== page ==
[Date Prev][Date Next][Thread Prev][Thread Next][Date Index][Thread Index][Subject Index][Author Index]
Re: Saber-toothed cats and big theropods (was Re: Various minor subjects)
--- Steve Brusatte <firstname.lastname@example.org> wrote:
> Of course, that doesn't prove or refute pack
> hunting. I think that Smilodon packs were probably
> quite common, although I can't prove this (other
> than by citing papers).
They certainly may have closely associated, as lions
do, but why pack hunting? Lions don't really hunt in
> I know that a plethora of
> Smilodon fossils have been found in Rancho La Brea
> with healed wounds, which has led Larry Martin (I
> believe) to hypothesize that mates or family members
> cared for the sick and injured.
Why that is, I'm not sure. Modern predators that live
in prides or packs (or whatever) are usually on their
own when they are injured.
(This same argument, by the way, was used by the Black
Hills people with respect to tyrannosaurs. To see an
interesting perspective on this, check the archives
for Darren Tanke's perspective on "healed" tyrannosaur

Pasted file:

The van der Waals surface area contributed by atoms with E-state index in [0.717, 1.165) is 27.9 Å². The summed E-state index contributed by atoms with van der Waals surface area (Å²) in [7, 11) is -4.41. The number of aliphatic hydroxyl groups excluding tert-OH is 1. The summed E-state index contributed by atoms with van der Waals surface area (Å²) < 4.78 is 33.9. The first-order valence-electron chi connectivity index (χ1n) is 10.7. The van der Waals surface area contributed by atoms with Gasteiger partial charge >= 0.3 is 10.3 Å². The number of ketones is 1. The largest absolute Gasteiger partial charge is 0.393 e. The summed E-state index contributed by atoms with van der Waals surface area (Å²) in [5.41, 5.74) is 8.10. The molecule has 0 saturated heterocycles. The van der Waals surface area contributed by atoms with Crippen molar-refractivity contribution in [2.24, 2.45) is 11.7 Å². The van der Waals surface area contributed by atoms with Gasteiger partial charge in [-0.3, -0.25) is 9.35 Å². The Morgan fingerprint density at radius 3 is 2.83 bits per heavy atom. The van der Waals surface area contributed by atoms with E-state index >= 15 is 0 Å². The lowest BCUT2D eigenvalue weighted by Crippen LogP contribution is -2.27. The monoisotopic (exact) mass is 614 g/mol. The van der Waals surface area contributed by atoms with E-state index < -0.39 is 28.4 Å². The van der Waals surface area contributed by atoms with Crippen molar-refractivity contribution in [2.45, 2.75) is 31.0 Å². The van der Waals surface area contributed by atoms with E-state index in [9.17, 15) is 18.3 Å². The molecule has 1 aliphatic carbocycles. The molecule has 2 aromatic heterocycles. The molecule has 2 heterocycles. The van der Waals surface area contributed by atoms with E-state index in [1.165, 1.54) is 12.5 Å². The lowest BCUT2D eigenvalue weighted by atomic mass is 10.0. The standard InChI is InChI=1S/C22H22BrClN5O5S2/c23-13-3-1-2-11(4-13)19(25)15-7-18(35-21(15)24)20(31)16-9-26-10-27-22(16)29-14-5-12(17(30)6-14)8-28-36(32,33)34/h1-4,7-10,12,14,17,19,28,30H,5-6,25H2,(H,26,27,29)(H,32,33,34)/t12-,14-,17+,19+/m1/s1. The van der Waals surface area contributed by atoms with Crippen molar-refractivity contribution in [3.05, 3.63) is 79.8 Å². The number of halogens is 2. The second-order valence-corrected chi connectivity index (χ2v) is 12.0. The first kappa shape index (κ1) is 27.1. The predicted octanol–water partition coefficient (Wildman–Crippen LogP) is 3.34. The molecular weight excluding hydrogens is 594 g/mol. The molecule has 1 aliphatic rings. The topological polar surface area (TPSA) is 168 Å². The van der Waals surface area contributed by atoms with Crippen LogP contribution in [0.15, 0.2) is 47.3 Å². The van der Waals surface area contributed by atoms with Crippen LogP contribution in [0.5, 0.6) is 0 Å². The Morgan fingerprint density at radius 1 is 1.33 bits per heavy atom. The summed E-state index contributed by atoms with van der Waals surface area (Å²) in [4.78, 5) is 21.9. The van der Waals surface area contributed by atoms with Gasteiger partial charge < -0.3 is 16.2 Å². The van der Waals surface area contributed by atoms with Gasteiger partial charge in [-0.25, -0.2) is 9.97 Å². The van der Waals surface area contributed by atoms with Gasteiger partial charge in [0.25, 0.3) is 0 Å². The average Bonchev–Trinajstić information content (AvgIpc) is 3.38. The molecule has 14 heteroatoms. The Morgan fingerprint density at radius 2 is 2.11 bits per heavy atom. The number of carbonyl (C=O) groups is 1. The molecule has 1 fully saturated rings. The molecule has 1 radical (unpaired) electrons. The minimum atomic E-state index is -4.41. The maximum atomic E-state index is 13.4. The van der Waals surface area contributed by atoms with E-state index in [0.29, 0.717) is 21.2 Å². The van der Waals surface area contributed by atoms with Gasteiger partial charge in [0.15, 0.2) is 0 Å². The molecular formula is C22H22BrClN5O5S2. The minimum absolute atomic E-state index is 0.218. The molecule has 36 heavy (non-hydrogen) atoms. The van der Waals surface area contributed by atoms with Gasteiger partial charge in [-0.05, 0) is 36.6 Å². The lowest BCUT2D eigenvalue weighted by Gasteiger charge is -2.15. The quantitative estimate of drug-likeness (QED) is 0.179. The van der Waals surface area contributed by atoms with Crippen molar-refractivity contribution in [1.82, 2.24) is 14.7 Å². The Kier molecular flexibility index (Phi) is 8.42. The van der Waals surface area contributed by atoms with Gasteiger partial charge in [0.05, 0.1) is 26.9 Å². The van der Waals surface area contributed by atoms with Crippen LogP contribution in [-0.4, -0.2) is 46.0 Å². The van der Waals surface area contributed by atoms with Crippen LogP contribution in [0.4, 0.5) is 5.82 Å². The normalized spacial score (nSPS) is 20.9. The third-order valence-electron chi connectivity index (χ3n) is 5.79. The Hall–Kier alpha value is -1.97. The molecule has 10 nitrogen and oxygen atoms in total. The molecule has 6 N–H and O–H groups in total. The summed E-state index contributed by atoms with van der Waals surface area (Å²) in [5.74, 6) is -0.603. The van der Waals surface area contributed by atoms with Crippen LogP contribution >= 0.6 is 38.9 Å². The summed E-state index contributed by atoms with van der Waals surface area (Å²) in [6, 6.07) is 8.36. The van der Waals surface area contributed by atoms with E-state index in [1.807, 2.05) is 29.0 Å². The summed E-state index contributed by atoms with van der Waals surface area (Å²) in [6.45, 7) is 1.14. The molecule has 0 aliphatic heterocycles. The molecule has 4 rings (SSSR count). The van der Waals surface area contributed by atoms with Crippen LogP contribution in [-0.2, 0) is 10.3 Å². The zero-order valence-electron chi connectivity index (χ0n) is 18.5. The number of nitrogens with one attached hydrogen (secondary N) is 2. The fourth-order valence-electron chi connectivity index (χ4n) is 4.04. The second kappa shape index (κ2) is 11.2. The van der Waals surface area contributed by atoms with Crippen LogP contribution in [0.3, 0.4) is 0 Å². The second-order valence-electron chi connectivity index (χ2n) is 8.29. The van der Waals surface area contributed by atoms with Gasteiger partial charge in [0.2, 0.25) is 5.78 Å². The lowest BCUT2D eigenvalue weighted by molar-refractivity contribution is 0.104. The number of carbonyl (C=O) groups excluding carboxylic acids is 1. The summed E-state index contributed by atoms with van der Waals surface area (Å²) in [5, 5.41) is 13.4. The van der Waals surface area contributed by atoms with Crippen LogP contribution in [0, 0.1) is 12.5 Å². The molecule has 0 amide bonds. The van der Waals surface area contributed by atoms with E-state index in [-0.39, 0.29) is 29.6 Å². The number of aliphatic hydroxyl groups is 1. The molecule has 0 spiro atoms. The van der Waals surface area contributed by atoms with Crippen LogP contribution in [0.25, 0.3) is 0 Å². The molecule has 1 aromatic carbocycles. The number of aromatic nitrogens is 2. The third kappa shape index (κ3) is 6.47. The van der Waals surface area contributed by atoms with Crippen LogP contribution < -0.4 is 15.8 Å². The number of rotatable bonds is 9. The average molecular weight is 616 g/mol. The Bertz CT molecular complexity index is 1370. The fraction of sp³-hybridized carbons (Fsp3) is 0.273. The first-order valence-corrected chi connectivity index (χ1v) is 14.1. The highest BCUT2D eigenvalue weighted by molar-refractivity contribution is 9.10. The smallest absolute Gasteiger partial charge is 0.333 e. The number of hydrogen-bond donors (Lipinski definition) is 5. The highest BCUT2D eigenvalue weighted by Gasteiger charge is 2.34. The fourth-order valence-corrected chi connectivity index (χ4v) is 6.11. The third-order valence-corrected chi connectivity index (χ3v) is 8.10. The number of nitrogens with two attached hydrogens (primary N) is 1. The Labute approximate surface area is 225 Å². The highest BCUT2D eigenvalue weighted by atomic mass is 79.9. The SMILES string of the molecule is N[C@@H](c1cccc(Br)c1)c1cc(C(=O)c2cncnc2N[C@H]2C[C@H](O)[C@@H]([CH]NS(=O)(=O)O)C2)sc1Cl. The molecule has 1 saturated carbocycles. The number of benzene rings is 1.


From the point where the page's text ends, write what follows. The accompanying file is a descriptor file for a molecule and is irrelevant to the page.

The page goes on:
> All this
> is theory, though.
Actually, it's hypothesis. To be honest, I'm not
completely sure it's even hypothesis!
> However, I think it is plausible that some
> large theropods did hunt in packs. Simply put, it
> may have been easier to hunt that way.
Easier to hunt large animals, sure, but why assume
that large animals were the prey animals? Isn't it
more plausible to argue that they hunted animals small
enough to take without serious risk of serious injury
or death? Why is that so hard to accept? Isn't that
in fact what the vast majority of predators do?
"Catapultam habeo. Nisi Pecuniam omnen mihi dabis ad capul tuum saxum immane
Do You Yahoo!?
Yahoo! Shopping - Thousands of Stores. Millions of Products.